Over half the world’s population now lives in cities—and the global trend towards greater urbanization shows no signs of letting up. Whether pulled by job opportunities or pushed by unfavorable conditions in rural areas, 75 million more people per year are joining the ranks of cities across the globe.1
While urbanization holds promise for accelerating progress to a world without poverty, urban population growth also carries risks in the form of sprawl, pollution, and environmental degradation. At the 3rd annual Urbanization and Poverty Reduction Research Conference held at the World Bank in February, researchers and experts from around the globe gathered to share the latest research on how to ensure that urbanization delivers sustainable poverty reduction.
“Cities can be engines of innovation, growth, and prosperity,” said Research Director Asli Demirguc-Kunt. “But rapid and unplanned urban growth can threaten sustainable development.” She pointed to the disproportionate role of cities in climate change as larger cities consume two-thirds of the world’s energy and create over 70 percent of carbon dioxide emissions.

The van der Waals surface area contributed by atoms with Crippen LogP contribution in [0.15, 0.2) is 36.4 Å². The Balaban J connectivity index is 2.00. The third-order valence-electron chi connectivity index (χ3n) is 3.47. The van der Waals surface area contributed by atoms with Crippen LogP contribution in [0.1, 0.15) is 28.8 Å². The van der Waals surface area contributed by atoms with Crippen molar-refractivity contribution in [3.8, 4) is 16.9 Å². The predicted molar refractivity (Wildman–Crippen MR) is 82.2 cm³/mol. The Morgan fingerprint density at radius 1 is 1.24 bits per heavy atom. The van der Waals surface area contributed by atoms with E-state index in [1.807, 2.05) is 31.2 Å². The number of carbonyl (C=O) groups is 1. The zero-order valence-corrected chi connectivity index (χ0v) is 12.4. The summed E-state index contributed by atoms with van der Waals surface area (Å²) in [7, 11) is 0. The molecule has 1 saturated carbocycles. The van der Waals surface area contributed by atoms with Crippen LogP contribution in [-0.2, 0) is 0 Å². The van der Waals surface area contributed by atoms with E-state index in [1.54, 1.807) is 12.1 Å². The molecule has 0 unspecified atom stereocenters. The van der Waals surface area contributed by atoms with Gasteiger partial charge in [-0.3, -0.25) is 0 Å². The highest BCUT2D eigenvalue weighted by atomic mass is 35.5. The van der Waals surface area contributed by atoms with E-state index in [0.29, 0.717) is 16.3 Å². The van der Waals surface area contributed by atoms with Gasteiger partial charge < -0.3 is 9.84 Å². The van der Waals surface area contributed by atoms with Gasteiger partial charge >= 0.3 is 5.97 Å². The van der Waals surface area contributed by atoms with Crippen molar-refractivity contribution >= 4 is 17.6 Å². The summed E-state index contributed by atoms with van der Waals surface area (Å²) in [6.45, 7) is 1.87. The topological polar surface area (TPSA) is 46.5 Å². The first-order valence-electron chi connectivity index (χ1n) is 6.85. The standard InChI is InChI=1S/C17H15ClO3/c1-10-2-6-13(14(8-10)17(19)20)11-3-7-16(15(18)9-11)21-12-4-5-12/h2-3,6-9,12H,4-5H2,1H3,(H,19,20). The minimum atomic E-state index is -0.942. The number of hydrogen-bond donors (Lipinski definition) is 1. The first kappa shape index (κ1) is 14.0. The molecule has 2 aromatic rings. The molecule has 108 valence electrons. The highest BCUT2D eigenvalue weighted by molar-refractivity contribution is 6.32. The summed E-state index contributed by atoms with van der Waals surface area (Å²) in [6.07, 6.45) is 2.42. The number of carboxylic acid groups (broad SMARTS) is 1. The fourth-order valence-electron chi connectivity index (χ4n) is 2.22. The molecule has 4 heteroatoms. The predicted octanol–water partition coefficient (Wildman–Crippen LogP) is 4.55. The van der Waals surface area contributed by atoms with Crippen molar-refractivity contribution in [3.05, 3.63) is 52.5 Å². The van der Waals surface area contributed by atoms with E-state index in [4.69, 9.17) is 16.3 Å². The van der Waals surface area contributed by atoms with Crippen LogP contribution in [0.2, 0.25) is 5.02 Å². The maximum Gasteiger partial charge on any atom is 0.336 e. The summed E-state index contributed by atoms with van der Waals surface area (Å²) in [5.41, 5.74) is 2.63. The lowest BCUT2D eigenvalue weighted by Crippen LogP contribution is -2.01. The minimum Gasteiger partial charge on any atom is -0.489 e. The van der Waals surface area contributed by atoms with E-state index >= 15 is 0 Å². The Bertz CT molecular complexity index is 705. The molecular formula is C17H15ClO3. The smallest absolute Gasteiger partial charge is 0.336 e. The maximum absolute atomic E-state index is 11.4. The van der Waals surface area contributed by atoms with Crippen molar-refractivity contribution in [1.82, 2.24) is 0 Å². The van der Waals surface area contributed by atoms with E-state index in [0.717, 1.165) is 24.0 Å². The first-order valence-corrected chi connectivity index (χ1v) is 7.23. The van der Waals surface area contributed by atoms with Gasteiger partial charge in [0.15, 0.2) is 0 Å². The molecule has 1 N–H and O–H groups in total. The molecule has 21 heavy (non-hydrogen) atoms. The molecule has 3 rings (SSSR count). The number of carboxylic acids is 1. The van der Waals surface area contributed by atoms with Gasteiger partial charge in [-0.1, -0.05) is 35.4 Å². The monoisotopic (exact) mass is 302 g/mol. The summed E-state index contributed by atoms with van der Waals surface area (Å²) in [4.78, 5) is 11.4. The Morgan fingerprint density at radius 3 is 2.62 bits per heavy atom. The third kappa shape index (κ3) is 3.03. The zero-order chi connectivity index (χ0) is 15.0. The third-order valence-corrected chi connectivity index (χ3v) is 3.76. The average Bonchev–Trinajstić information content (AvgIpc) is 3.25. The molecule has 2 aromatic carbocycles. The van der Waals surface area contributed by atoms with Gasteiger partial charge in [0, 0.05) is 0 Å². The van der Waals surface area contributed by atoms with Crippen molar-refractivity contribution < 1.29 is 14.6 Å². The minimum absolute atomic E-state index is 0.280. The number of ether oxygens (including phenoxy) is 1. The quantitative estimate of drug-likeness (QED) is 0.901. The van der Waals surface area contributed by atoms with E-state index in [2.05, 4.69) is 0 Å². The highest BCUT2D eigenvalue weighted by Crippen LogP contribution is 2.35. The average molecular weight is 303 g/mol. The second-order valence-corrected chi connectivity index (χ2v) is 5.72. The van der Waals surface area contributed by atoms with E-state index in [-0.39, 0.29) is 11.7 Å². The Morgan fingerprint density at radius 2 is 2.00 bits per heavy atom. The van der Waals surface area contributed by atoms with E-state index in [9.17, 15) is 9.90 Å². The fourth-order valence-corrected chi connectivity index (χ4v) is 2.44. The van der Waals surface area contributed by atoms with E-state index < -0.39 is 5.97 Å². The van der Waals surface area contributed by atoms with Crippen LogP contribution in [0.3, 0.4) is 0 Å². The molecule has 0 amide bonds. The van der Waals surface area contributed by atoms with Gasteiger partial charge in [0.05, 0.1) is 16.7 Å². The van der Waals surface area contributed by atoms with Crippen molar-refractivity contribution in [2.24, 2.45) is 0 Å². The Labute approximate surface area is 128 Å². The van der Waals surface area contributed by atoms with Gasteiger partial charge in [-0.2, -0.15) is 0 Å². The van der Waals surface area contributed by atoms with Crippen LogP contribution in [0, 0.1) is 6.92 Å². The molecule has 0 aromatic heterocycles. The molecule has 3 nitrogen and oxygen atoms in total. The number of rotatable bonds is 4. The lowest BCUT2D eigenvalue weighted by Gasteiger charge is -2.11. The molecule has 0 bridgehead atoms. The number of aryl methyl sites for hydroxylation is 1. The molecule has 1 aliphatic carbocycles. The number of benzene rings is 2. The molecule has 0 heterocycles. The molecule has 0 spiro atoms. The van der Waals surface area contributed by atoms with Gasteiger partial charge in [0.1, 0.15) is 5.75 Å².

At the same time, cities are particularly vulnerable to the consequences of climate change. Across the world, cities are increasingly exposed to climate-induced risks. Cities as far apart as Dhaka and New Orleans have witnessed the devastating impacts of flooding. Despite the risks, many cities have not implemented crucially needed policies to protect cities from climate change’s impacts.